PEDRO Caixinha last night revealed that his ultimate ambition is to bring a European trophy to Ibrox after being officially unveiled as the new Rangers manager.
The 46-year-old from Portugal, who has signed a three year contract, has admitted that he will need to be given time to turn around the fortunes of the Glasgow club and was “not a magician”.
However, the former Uniao Leiria, Nacional, Santos Laguna and Al-Gharafa manager, a surprise choice to succeed Mark Warburton, stressed that he has set his sights high in his new role.
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Asked what his objective at Rangers is, Caixinha said: “To make this club even bigger than it is. To try and achieve something that maybe we haven’t achieved.
“We are talking about trophies. We are talking about European trophies. It will take time, for sure, but at this level you need to set goals up high. If you set them low it’s not enough.
“They need to be realistic at the same time. It’s going to take time to arrive there, but it’s important to know you are following those goals.
“This is for sure the biggest club in Scotland. I want to help them come back in this situation and go from there. It will take time. I’m not a magician, I’m a football coach. I need to implement things and maybe to work more than in a normal situation. But I have no problem with that because I love my work and I’m passionate about it.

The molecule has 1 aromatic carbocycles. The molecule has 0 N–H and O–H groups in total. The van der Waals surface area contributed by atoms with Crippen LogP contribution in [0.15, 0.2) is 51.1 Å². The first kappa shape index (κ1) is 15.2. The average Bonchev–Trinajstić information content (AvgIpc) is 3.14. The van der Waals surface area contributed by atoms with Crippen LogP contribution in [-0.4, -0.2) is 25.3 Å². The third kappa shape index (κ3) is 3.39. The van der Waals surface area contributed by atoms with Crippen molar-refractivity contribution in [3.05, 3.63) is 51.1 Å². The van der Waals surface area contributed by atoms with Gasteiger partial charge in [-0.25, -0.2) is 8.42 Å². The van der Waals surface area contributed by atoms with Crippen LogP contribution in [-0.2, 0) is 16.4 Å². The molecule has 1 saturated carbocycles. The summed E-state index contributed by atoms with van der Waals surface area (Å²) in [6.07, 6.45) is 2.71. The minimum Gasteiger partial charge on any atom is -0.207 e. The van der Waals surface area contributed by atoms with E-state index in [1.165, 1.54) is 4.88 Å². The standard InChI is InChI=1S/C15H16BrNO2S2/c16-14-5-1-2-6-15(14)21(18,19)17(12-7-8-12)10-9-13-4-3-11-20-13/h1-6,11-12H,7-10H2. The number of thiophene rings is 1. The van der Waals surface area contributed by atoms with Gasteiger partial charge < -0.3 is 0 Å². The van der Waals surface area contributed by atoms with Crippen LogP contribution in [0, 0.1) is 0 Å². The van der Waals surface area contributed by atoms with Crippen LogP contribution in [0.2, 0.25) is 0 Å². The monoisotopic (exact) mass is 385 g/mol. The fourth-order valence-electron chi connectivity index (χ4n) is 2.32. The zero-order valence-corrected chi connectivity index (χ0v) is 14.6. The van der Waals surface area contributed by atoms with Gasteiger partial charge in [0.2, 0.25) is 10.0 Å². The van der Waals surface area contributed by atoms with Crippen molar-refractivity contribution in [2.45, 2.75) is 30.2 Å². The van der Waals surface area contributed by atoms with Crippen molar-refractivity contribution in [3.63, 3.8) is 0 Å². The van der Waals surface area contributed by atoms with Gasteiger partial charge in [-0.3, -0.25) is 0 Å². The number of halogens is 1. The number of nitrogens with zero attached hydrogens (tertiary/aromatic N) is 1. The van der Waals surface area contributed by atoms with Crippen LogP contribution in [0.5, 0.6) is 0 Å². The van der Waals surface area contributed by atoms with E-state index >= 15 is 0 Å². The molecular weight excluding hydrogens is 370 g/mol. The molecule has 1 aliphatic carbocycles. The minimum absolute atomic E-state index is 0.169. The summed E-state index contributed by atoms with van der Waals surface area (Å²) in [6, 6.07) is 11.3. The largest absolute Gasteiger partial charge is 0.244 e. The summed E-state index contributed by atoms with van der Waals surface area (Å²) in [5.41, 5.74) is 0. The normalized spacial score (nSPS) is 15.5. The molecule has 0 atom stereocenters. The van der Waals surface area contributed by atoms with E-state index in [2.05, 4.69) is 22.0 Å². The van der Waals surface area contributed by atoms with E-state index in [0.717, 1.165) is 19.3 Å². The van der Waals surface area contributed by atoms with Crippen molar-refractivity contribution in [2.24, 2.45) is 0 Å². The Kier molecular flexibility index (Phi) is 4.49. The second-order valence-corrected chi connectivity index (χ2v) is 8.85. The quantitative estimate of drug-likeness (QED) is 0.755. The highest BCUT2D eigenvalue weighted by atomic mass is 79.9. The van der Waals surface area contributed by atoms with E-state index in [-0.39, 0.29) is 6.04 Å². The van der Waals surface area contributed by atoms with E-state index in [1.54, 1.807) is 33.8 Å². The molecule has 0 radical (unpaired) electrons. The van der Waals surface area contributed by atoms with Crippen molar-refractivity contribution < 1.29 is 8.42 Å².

“I cannot promise that things are going to change like that. But I can promise you that the gap is going to be reduced.”
Rangers are currently 33 points behind Celtic, who could win their sixth consecutive league title this weekend, in the top flight league table, but Caixinha stated that they would try to beat their city rivals to the Premiership trophy in the 2017/18 campaign.
“We hope to do it,” he said. “Scottish football needs a strong Rangers. And a strong Rangers is only one that is fighting for titles. So that’s what we will try and do. It will take time. I hope it’s going to be next season, but only time will tell.”
Caixinha, who is set to appoint a Scottish coach to his back room team in the coming days, acknowledged that his appointment ahead of the likes of Billy Davies, Derek McInnes, Alex McLeish and Gary Rowett had stunned many Rangers supporters.
However, the former Sporting Lisbon, Panathinaikos and Rapid Bucharest assistant is comfortable with the reaction which there has been to his arrival. “I faced the same situation when I went to Mexico,” he said. “I would just say one thing – at least give us the benefit of the doubt. Let us work.
“Then they can evaluate our work. We are exposed to it, not just here but all the football coaches in the world. It’s even bigger here because we’re at Rangers.”